Jun 8 @ 18:00 – 19:30
200th anniversary Kővágóörs synagogue @ Erzsébetváros Jewish History Museum Csanyi 5 | Budapest | Hungary

Opening of an exhibition of photographs by Daniella Grinberg to mark the 200th anniversary of the synagogue in the village of Kővágóörs, near the north shore of Hungary’s Lake Balaton.  The exhibit runs until June 30.

Long abandoned and ruined, the synagogue is now under the care of a foundation that purchased the building and is working  to restore it for use as both a synagogue and a cultural center. It already hosts cultural events there.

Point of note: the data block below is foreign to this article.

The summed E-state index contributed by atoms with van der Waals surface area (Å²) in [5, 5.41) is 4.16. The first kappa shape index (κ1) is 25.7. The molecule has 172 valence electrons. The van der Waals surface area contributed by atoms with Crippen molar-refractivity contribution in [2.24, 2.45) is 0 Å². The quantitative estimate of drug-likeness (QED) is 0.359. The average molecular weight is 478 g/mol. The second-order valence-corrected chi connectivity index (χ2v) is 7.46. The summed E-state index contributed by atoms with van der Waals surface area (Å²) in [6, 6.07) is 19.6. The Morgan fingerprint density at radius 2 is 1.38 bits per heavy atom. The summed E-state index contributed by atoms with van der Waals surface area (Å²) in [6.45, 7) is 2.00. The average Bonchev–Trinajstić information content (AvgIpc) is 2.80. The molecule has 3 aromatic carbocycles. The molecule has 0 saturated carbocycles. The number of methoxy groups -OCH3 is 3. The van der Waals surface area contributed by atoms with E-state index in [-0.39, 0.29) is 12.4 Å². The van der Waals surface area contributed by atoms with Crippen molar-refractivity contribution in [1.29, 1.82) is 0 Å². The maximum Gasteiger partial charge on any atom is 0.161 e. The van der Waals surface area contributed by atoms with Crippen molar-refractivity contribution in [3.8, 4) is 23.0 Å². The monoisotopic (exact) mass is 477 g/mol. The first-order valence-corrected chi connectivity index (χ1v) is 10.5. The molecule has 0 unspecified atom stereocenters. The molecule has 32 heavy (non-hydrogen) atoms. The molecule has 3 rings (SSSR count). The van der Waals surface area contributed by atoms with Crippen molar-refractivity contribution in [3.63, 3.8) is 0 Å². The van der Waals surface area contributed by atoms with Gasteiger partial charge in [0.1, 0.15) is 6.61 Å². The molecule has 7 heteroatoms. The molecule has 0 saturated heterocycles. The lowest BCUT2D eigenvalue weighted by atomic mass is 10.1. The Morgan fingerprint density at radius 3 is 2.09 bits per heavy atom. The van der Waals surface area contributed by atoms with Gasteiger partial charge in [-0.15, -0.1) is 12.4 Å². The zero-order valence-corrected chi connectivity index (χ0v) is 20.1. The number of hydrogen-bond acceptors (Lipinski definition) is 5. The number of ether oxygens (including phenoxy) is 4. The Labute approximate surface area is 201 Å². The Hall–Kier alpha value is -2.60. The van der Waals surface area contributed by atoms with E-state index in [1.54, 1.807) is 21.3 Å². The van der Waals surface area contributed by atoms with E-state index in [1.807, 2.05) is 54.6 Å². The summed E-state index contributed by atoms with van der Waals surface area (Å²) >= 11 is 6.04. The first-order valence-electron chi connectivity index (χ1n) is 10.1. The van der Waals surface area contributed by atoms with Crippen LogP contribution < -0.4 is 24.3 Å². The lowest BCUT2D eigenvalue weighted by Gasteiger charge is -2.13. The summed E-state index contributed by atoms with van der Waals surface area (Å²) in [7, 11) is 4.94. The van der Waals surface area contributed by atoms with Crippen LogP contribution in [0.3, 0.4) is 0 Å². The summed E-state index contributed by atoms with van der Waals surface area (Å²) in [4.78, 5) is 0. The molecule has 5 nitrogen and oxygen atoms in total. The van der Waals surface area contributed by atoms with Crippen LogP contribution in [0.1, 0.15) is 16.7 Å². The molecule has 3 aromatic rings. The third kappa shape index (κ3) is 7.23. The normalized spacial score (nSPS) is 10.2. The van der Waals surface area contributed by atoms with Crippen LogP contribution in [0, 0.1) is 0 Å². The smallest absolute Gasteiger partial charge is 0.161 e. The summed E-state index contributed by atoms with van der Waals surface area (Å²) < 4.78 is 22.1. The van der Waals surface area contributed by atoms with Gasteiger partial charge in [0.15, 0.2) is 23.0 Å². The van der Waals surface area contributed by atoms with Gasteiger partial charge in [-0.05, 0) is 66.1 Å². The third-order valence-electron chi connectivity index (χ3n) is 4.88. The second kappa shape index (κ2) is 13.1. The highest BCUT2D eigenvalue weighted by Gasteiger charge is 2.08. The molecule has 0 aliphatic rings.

The Synagogue of Káli-valley Foundation (in Hungarian, Káli-medence Zsinagógája Alapítvány) officially acquired the building in October, 2020 after a year and a half of discussions, from a Canadian businessman of Hungarian origin, who had owned the synagogue since 2013.

 

Jul
23
Sun
Kos synagogue reopens @ Kal Shalom synagogue
Jul 23 @ 11:30 – 12:30
Kos synagogue reopens @ Kal Shalom synagogue | Greece

Inauguration of the restored synagogue on the island of Kos.

A new Ark and Bimah and other interior furnishings have been installed and — after decades out of its original use — the building will be rededicated as an active house of Jewish worship.

The Kos synagogue was built in the mid-1930s to replace an older synagogue that was destroyed in an earthquake in April 1933. It was abandoned after the near-total destruction of the circa 120 member Jewish community during the Holocaust, and then was purchased by the Municipality around 1984 and used as a local cultural centre.

See our post